In doing so the search engine has—also for the first time—acknowledged its inability to effectively stop harmful content, not to mention tacitly accepting its role as an information gatekeeper: Its model is based on controlling and limiting access to information, as much as on broadening it.
Platforms have always used gatekeeping techniques, such as Twitter's "Trending Topics feature," to amplify some information sources over others. Labelling a news item as trending increases the gap in readership between it and less "popular" news items.
This is closely related to the (algorithm-based) online advertising practices that got Google fined €1.49 billion from the European Commission on anti-competitive grounds. Regulators are changing the playing field for digital platforms, and the EU’s recently-introduced Digital Services Act will make bigger players take notice.
The legislation moves away from a voluntary regime, and whilst it stops short from making digital platforms accountable for content, it establishes accountability for what internet companies do with it. With an introduction of fines that could total up to 10 percent of a company’s global revenue, and the ability of regulators to break up technology firms, this new approach has serious teeth.
Some regimes plan to go further. Following the wave of online account restrictions after the US Capitol siege, the Polish right-wing government announced legislation that would restrict technology companies from banning users or content on any other grounds than when something is deemed illegal under Polish law.
The consequences of digital gatekeeping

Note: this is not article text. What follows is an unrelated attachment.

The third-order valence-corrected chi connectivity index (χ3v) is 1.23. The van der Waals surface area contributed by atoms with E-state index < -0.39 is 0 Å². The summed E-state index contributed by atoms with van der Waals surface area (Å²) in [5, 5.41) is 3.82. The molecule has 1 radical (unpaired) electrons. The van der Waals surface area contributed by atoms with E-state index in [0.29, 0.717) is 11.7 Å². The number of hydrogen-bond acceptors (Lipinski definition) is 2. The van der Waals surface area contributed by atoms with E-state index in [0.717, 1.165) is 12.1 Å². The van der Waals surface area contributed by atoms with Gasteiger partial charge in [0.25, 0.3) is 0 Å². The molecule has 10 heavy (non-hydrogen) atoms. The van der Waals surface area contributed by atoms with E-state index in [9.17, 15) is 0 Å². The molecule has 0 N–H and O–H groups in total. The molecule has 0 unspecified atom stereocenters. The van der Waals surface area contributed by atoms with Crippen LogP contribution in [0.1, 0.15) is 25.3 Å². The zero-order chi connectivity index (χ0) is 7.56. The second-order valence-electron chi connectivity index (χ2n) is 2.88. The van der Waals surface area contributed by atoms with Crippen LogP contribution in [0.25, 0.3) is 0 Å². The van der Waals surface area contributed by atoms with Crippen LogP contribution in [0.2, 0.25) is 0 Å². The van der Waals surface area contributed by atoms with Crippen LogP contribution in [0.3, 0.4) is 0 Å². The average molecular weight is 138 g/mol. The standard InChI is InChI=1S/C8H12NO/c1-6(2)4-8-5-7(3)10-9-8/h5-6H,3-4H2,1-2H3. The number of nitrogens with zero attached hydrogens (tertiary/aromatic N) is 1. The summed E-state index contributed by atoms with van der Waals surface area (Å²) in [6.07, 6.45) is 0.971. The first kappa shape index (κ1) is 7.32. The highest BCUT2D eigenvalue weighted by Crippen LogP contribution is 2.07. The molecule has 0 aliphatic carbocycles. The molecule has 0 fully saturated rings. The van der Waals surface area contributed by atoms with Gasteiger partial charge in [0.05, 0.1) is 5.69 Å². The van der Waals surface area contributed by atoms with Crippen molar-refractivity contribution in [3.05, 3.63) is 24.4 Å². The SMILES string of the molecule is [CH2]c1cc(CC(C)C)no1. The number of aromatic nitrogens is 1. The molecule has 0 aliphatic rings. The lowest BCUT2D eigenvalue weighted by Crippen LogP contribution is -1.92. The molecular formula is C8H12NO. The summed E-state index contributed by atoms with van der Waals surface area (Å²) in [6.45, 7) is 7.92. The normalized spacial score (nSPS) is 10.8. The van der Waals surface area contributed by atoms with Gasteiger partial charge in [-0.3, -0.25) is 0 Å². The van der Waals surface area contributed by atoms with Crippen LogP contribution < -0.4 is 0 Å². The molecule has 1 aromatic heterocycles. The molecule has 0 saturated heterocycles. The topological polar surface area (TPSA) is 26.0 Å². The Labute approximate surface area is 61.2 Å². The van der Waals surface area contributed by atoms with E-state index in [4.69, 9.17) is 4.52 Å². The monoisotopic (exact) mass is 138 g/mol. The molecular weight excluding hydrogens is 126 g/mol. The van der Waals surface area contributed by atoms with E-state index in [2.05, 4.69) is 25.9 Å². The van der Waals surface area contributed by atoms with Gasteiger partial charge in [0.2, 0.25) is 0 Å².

The changes in the role new media and digital platforms play in society have implications that are farther-reaching than market competition considerations, and the last 12 months may provide an indication of where things are going.
First, we can see that the repositioning of mainstream social media has led to a significant rise in the use of alternative platforms. After Apple removed Parler from its App Store, a text-based Facebook alternative app called MeWe saw 1 million new downloads in just 72 hours. New user numbers also spiked for both Gab, a right-wing alternative to Twitter, and Telegram.
These rapid shifts to alternative social media are part of a wider trend of particularly younger users moving away from mainstream social media platforms—largely driven by concerns about privacy, screen time and authenticity.
Secondly, how wider society uses social media has also shifted. In 2020, many of us started living our private and professional lives online. Take the UK as an example: At the peak of the April lockdown, the time adults spent on the internet increased by between 20-30 percent, depending on age group.
This rise in our online presence was short-lived and did not hold when restrictions were eased. By September, average time spent online returned to pre-pandemic levels across all ages. Yet this temporary increase in our online lives (which many countries are experiencing again in 2021) had a profound impact on how we consume and engage with social media, and internet information sources more broadly.